We have been hearing of Big Data for several months now with definitions that vary depending on the context. In fact, during my analysis of the subject, I was able to determine that the problems of Big Data are the challenges created by the mass of information generated by the information ecosystem affecting the analytical performance required by the company.

There are possible limitations at the source extraction, data transformation, integration with the MDM layer, response time of the analytical layer and physical limitations of the network levels, among others.

Whether we are talking about appliances (Netezza, SAP HANA, Teradata) or analytical layers (Tableau, Actian) promoting the processing of vast amounts of data, these components do not solve the problem from beginning to end.  Big Data is not a big data warehouse or an analytical tool on steroids – it is more than that. Big Data is not a component from any architecture – it is an issue addressed by an architecture solution specific to the challenges faced by the problem. This difference is slight, but important.

Above all, be careful not to confuse performance problems related to deficient solution architectures that can be solved with existing technology with the challenges of Big Data.

Why now?

You probably already know that the volume of information has been growing exponentially for several years.  As stated by IBM in a paper on Big Data, "Everyday, we create 2.5 quintillion bytes of data - so much that 90% of the data in the world today has been created in the last two years alone". This becomes more and more real every day with the ever-growing use of data collected by social media and online games as well as the use of WebTV and mobile devices – in short, any data that would allow the creation of a consumer profile for our virtual identity. I am not excluding the other cases that could lead to use of Big Data such as the information environments of large financial firms and retail chains, but the situations that lead to problems related to Big Data in these contexts are rather rare.

As stated by Duncan Steward in “Deloitte's 2012 TMT prediction ", Big Data will expand in 2012, mainly for Internet companies and the public, finance, retail and media/entertainment sectors. So there will indeed be a market for Big Data, but it will be very targeted.

A concrete example

In late July 2010, Amazon created an informational link between the recommendations of its site and the data available on Facebook from your profile, your friends, your interests and your country of residence to generate content for your virtual existence. Say it is your friend's birthday. You may have forgotten about it but not Amazon.  It will suggest a gift for that friend according to his/her interests. Imagine the amount of information that must be collected in order to create an analytical environment allowing an analysis of every Amazon customer and their Facebook links.  Each time a comment is published, a friend “likes” or “dislikes” something or anything else happens, all this information must be indexed and made available for analysis. We are talking about real Big Data.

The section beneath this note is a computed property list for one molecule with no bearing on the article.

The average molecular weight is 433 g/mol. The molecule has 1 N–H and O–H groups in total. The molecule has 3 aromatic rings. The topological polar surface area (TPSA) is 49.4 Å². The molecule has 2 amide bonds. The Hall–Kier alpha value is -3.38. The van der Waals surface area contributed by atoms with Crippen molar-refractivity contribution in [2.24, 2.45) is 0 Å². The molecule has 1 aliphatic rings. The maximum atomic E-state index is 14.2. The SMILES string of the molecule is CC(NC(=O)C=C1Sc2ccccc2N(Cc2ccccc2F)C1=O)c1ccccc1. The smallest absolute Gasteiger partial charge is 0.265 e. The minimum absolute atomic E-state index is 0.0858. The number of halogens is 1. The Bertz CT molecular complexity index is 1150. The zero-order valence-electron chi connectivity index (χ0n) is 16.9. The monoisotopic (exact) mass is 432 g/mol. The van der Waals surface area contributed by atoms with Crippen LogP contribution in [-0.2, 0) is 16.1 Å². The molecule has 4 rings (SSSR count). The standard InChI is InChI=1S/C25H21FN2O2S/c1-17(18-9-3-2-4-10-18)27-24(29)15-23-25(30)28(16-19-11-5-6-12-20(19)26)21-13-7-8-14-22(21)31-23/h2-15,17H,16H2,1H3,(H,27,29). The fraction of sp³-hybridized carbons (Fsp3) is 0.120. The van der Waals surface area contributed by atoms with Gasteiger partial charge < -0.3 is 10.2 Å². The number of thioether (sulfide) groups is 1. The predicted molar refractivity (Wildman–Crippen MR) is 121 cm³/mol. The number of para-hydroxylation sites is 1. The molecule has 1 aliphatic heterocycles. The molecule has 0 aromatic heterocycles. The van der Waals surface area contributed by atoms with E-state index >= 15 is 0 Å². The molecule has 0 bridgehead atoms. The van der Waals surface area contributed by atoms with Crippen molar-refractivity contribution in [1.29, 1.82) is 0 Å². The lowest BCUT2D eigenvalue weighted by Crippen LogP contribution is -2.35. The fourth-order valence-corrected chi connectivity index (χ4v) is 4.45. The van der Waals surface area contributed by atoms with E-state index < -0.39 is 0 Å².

There are many other examples including CastleVille, a free Facebook game from Zynga, which has already reached 12.5 million players – that is a very large number! The whole business model behind this game is based on using the information available on the players to convince them to buy virtual items to enhance their gaming experience. The producer has every reason to analyze in real time the available information on the players to ensure maximum consumer usage (i.e. purchases and expenses) and a pleasant gaming experience, thus retaining customers and generating revenue.  We are talking about "just in time" BI, supported by an architecture allowing the processing of Big Data.  Both can go hand in hand.

Big Data is not for everyone

I have given you some concrete, real examples of Big Data to demonstrate one thing: the trend is real but does not necessarily apply to everyone.  It is important to differentiate between a Big Data issue and a solution architecture issue. The answers required in both cases are quite different. Certainly, there will be more and more players in the world of Big Data looking for solutions to their problems, but remember that the basis of an investment remains its return on investment (tangible or not).  I think it is relevant to recall the spectacular failures of large data warehouse projects back when they were fashionable. The organizational (or analytic) maturity, the added value and the expertise available must all be taken into account prior to the implementation of architecture allowing the processing of Big Data, in order to avoid ending up with a... Big Bertha.

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